Hong Kong’s famous Jumbo Floating Restaurant, a popular attraction for more than 40 years, capsized in the South China Sea just four days after it was towed away from the city.
The legendary Jumbo Floating Restaurant encountered “adverse conditions” on Saturday as it was being towed passed the Xisha Islands, also known as the Paracel Islands, in the South China Sea.
Water entered the vessel and it began to tip, according to its owner, Aberdeen Restaurant Enterprises.
The company said no one was injured, but efforts to save the vessel failed and it capsized on Sunday.
“As the water depth at the scene is over 1000 metres, (it makes it) extremely difficult to carry out salvage works,” it said in a statement.
It said the company “is very saddened by this accident”.
The Jumbo Floating Restaurant, almost 80m in length, had been a landmark in Hong Kong for more than four decades, serving Cantonese cuisine to more than one million guests, Hon including Queen Elizabeth II and Hollywood star Tom Cruise.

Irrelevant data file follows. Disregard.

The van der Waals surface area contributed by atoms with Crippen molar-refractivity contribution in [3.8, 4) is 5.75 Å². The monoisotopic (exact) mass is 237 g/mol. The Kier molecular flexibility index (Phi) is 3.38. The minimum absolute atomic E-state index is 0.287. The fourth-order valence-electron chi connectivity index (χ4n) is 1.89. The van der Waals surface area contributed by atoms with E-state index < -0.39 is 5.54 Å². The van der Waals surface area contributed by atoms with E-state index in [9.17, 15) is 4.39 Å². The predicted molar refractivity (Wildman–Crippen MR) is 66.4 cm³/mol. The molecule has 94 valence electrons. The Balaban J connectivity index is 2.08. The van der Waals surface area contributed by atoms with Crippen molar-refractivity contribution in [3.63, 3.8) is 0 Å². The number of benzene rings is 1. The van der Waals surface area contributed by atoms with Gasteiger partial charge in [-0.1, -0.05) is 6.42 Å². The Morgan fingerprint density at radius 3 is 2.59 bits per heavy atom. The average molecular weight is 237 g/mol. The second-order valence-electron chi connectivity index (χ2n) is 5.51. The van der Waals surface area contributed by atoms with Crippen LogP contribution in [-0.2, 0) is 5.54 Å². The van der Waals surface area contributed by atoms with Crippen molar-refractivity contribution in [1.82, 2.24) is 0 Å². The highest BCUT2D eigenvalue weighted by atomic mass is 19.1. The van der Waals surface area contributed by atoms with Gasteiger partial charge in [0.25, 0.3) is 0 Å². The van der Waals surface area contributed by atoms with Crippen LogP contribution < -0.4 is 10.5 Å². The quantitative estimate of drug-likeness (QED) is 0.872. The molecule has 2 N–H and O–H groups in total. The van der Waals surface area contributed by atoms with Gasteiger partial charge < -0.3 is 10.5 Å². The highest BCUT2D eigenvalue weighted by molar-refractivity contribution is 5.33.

It closed in 2020 due to the pandemic and laid off all its staff.
Aberdeen Restaurant Enterprises said the restaurant became a financial burden to its shareholders, with millions of Hong Kong dollars spent on its inspection and maintenance even though it was not in operation.
The restaurant was towed away last Tuesday.
The company said it planned to move it to a lower-cost site where maintenance could be carried out.
It said prior to its departure, the vessel had been thoroughly inspected by marine engineers and hoardings were installed, and all relevant approvals were obtained.
“The company is now getting further details of the accident from the towing company,” the statement said.
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